You may be arguing at this point that good learning plans take experiences beyond just online training into account. And you’d be absolutely correct. Different learners seek different types of learning experiences.
Let’s say that a salesperson, Marni, wants to increase her skills in cold calling. Marni incorporates the following desired learning experiences in her learning plan:
- Take online training
- “Shadow” an experienced co-worker
- Participate in an focus group and identify common objections and objection-handling techniques
- Read a best-selling how-to book
- Receive feedback on cold calling skills
Technically, only the first item on the list involves online training. However, you can design a blended learning program that encompasses all of the learning experiences above and has online training at its core.
Imagine this corporate blended learning example that takes into account all of Marni's desired learning experiences:
- Online Training: Marni completes online training module A (Cold Calling Part I).
- Job Shadowing: Marni logs off online training and finds an experienced co-worker to “shadow” on the job.
- Online Training: Marni resumes online training and completes module B (Cold Calling Part II), solidifying theory and practice.
- Personal Feedback: Marni requests feedback on newly improved cold calling skills (from managers, mentors, customers, etc.). Learning plan is updated accordingly.
- Focus Group: After a critical mass of learners have completed steps 1-3, Marni invites them to attend an internal focus group to discuss common objections. Learners produce objection-handling cheat sheets that map back to each commonly-encountered objection.
- Content Curation: Since the focus group above was conducted via a live Yammer chat, Marni curates all comments post-chat and shares with the group.
- Book Club: The online training “graduates” host book club meetings on cold calling techniques and the participants take turns curating content and connecting to on-the-job tasks.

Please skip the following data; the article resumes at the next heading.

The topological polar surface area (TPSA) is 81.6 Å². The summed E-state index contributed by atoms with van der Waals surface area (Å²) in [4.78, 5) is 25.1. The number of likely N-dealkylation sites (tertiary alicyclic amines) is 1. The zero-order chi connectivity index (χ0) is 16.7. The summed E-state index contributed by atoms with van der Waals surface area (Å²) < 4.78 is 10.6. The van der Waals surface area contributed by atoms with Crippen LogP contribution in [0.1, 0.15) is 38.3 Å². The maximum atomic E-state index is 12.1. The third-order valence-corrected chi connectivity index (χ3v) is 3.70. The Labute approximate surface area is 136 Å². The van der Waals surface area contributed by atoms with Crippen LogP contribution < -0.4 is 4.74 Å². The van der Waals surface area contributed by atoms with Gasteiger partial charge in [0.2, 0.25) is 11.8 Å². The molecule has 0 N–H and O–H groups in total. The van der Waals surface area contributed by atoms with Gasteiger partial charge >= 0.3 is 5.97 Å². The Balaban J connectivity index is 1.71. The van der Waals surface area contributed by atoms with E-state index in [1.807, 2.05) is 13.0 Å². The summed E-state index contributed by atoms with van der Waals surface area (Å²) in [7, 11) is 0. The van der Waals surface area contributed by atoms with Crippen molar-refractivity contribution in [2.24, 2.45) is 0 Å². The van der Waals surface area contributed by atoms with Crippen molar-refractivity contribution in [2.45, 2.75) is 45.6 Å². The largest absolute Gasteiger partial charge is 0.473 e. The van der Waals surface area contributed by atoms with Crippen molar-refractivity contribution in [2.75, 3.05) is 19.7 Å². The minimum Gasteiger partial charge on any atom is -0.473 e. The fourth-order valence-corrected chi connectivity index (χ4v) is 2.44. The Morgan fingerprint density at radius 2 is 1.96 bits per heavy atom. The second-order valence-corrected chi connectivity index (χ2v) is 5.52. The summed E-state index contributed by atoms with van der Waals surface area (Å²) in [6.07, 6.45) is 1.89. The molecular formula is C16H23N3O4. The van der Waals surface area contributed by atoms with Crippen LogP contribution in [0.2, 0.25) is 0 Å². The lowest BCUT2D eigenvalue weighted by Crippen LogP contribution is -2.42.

- Update Plans: All learning plans are reviewed periodically and updated accordingly. Revised plans are acted upon as required.
This example is just one possible learning path that can be based on the learning plan example above. Be creative. Involve the learner in the learning program design. And, because of the advantages that online training affords (cost, flexibility, reach, etc.), consider making online training the cornerstone of your blended learning program.
Do You Have a Plan?
It all starts with a great plan. Involve learners in creating their own learning plans. Engage managers, mentors and other key people in the process. Learning plans influence employees to be more personally connected to their learning and success.
How do you use learning plans at work and in your learning programs?
Gauri Reyes is a talent developer and learning leader who's had roles ranging from software management to managing the learning function in organizations. She is most definitely a planner. Gauri is Principal Learning Strategist and CEO at Triple Point Advisors and Founder of the YOUth LEAD program. Follow her on Twitter, LinkedIn or Google+.